April 18, 2013 — -- Federal agents suspect components of a toy DuraTrax radio-controlled car were used to construct the bombs that exploded at the Boston Marathon Monday, according to four local hobby store owners and managers interviewed by the agents.
Store owners in Massachusetts and across the border in New Hampshire told ABC News federal agents questioned them about sales of a 1.25 volt Tenergy battery used in remote and radio-controlled cars, the same kind of battery shown in evidence photos from the scene of Monday's bombing.
FBI agents also made inquires at California-based Tenergy, which makes the battery packs specifically for use in DuraTrax toy cars, a company official said.
The bombs, at least one of which was housed in a common pressure cooker, claimed three lives and injured more than 170 others near the finish line of the race Monday afternoon. No group, domestic or international, has claimed responsibility, though law enforcement sources told ABC News today they have spotted two potential suspects.
There are instructions for creating a bomb using toy car parts online. A similar tactic was reportedly used in the attempted car bombing of a Michigan attorney in 2011.
Greg Faith, owner of Inside Out Hobbies in New Hampshire, said that when he saw the evidence pictures on television, he immediately recognized the batteries and other parts used in radio-controlled cars.
"An item that was first used for pleasure has now been used for devastation. It's just heartbreaking," he said. "He [the bomber] may have come here. it's horrifying."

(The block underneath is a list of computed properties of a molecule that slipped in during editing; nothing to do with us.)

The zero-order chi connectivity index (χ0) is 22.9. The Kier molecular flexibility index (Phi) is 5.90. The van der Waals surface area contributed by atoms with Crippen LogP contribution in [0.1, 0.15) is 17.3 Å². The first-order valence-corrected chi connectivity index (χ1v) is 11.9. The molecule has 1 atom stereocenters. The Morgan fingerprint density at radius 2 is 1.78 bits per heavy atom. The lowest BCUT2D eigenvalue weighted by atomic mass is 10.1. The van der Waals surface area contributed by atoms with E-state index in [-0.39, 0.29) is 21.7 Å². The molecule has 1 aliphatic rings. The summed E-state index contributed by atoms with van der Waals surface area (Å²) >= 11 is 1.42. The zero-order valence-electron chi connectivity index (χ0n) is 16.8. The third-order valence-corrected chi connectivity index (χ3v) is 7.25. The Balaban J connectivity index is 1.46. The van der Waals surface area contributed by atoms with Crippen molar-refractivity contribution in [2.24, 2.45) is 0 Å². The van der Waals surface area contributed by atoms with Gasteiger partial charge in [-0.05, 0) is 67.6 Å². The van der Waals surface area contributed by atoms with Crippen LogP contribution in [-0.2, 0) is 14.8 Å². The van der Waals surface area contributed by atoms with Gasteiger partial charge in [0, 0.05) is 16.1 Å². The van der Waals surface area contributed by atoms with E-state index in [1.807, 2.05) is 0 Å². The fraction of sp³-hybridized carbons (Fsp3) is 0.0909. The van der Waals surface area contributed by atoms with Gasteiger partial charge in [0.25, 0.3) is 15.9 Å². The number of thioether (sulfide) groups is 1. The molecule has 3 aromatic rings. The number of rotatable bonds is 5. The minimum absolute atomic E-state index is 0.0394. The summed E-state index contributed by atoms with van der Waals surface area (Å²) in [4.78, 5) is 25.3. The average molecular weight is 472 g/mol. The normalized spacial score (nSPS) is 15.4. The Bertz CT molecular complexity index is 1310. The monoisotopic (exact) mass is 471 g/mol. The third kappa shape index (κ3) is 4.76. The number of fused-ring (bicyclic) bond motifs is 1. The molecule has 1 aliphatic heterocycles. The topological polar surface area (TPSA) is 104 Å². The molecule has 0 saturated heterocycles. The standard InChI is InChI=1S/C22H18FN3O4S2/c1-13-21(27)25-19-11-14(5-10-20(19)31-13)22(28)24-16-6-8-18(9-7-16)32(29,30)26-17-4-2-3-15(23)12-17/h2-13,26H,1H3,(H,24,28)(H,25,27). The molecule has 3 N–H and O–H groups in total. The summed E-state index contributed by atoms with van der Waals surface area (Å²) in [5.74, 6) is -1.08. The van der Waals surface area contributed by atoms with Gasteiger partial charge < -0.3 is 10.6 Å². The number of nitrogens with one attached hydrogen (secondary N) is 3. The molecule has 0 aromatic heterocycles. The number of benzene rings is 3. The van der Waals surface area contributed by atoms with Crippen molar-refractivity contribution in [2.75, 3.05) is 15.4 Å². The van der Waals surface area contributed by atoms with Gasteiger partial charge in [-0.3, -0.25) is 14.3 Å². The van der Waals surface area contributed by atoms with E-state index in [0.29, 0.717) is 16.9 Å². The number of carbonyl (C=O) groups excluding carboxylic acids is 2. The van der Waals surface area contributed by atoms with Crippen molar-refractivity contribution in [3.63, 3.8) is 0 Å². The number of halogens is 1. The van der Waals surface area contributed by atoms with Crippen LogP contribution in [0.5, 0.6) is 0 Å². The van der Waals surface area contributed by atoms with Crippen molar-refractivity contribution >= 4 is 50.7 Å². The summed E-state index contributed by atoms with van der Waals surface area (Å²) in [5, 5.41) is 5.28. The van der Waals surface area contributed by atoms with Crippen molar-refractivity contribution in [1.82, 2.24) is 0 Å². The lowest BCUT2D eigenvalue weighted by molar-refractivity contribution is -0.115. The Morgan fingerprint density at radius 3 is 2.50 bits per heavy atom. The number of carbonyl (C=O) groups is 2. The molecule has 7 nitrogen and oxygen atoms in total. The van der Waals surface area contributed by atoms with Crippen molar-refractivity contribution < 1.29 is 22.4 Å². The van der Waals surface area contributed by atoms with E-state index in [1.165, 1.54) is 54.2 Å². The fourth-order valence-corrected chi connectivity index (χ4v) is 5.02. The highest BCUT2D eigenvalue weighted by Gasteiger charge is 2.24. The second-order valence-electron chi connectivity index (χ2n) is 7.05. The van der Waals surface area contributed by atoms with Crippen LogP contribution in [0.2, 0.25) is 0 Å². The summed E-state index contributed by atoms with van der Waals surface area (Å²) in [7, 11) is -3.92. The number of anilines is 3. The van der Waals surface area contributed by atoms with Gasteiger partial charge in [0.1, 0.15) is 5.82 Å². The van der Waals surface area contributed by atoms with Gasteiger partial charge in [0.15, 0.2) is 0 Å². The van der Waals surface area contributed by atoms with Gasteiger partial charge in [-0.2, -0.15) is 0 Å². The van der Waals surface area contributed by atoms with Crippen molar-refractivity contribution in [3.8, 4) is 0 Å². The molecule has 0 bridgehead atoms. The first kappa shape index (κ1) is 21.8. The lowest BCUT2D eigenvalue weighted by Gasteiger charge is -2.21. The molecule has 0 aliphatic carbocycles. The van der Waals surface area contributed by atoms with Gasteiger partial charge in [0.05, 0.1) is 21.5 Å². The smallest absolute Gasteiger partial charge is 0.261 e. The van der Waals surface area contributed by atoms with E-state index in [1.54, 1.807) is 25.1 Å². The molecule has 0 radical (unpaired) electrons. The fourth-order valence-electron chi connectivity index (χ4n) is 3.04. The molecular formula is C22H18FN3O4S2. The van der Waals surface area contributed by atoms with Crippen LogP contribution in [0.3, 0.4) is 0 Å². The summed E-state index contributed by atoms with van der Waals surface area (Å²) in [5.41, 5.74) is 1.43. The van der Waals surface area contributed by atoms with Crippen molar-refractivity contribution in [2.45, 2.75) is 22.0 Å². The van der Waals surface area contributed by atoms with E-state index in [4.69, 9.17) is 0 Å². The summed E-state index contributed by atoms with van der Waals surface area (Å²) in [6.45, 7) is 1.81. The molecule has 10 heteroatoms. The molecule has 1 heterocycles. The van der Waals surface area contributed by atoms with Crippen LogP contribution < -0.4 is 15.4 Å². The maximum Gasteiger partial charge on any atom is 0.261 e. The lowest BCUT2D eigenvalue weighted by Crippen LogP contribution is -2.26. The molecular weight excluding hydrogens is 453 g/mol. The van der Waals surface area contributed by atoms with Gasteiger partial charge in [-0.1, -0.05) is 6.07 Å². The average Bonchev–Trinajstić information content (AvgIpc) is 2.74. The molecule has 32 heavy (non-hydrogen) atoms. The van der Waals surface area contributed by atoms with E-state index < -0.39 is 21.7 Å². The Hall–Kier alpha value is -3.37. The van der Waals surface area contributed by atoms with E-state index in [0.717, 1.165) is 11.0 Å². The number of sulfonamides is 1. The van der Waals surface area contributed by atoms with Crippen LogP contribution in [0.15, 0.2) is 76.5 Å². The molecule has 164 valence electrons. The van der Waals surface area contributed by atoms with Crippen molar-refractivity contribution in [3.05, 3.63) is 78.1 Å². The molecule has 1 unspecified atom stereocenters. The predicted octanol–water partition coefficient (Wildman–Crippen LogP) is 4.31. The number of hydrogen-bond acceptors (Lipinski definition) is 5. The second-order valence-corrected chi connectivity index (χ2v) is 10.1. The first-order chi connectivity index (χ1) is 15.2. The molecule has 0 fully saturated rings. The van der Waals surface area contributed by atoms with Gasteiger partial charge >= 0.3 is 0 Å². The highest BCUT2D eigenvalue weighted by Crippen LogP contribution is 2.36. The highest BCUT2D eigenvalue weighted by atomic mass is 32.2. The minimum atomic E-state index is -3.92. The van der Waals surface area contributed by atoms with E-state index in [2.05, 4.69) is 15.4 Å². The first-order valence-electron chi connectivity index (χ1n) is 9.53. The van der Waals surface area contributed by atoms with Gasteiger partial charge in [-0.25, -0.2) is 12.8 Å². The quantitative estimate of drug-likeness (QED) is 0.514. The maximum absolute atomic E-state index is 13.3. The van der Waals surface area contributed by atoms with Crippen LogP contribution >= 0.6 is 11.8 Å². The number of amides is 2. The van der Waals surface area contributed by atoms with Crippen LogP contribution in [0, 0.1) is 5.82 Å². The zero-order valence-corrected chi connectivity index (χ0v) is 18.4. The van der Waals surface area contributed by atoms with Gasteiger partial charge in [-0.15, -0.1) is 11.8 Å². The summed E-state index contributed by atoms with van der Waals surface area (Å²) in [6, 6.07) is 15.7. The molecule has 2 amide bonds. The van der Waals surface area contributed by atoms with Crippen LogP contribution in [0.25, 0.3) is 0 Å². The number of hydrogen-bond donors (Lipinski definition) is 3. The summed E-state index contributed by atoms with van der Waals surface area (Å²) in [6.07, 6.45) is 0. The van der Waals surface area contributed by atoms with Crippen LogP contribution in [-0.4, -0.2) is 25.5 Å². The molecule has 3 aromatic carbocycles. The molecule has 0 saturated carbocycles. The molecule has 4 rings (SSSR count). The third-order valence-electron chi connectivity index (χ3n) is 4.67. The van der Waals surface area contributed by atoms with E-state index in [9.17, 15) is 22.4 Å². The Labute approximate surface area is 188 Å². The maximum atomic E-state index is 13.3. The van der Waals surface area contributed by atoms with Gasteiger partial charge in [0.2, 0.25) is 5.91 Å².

After seeing their batteries in the evidence images, officials at Tenergy released a statement in which they said they were "deeply saddened" by the tragedy and noted their products are "commonly used by hobbyists for various toys including radio controlled cars, trucks, etc."
The product, the company said, "is a widely available retail product, that can be purchased… from multiple stores in the U.S., as well as online" for just a "few dollars."
The search for the store where the bomber may have purchased the battery is one of several leads FBI and law enforcement agents are tracking, including surveillance footage that has been used to spot two potential suspects.
Sources close to the investigation told ABC News investigators are also analyzing cell phone call records for any suspicious calls around the time of the attack or any of those made right at the time of the explosion, a possibly significant clue should authorities discover the bombs were remotely detonated.
Both DuraTrax and the FBI did not immediately respond to request for comment for this report.